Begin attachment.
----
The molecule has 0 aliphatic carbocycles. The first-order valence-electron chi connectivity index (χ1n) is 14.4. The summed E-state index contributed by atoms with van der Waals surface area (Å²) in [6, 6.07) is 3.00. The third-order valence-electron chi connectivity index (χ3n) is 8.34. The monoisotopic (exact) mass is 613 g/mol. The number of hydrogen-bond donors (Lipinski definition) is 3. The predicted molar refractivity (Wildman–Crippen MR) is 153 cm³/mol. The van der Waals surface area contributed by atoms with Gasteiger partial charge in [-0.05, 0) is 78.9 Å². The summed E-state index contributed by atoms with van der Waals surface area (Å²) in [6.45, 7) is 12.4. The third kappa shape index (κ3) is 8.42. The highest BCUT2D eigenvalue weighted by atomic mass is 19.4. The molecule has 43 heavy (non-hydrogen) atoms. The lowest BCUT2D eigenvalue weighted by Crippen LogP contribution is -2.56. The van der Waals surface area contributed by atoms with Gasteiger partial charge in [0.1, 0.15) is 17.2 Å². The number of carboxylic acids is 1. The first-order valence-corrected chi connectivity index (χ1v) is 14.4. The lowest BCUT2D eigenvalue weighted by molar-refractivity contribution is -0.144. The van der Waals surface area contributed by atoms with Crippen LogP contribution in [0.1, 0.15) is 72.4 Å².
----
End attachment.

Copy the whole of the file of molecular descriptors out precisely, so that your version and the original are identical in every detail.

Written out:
The molecule has 0 aliphatic carbocycles. The first-order valence-electron chi connectivity index (χ1n) is 14.4. The summed E-state index contributed by atoms with van der Waals surface area (Å²) in [6, 6.07) is 3.00. The third-order valence-electron chi connectivity index (χ3n) is 8.34. The monoisotopic (exact) mass is 613 g/mol. The number of hydrogen-bond donors (Lipinski definition) is 3. The predicted molar refractivity (Wildman–Crippen MR) is 153 cm³/mol. The van der Waals surface area contributed by atoms with Gasteiger partial charge in [-0.05, 0) is 78.9 Å². The summed E-state index contributed by atoms with van der Waals surface area (Å²) in [6.45, 7) is 12.4. The third kappa shape index (κ3) is 8.42. The highest BCUT2D eigenvalue weighted by atomic mass is 19.4. The molecule has 43 heavy (non-hydrogen) atoms. The lowest BCUT2D eigenvalue weighted by Crippen LogP contribution is -2.56. The van der Waals surface area contributed by atoms with Gasteiger partial charge in [0.1, 0.15) is 17.2 Å². The number of carboxylic acids is 1. The first-order valence-corrected chi connectivity index (χ1v) is 14.4. The lowest BCUT2D eigenvalue weighted by molar-refractivity contribution is -0.144. The van der Waals surface area contributed by atoms with Crippen LogP contribution in [0.1, 0.15) is 72.4 Å².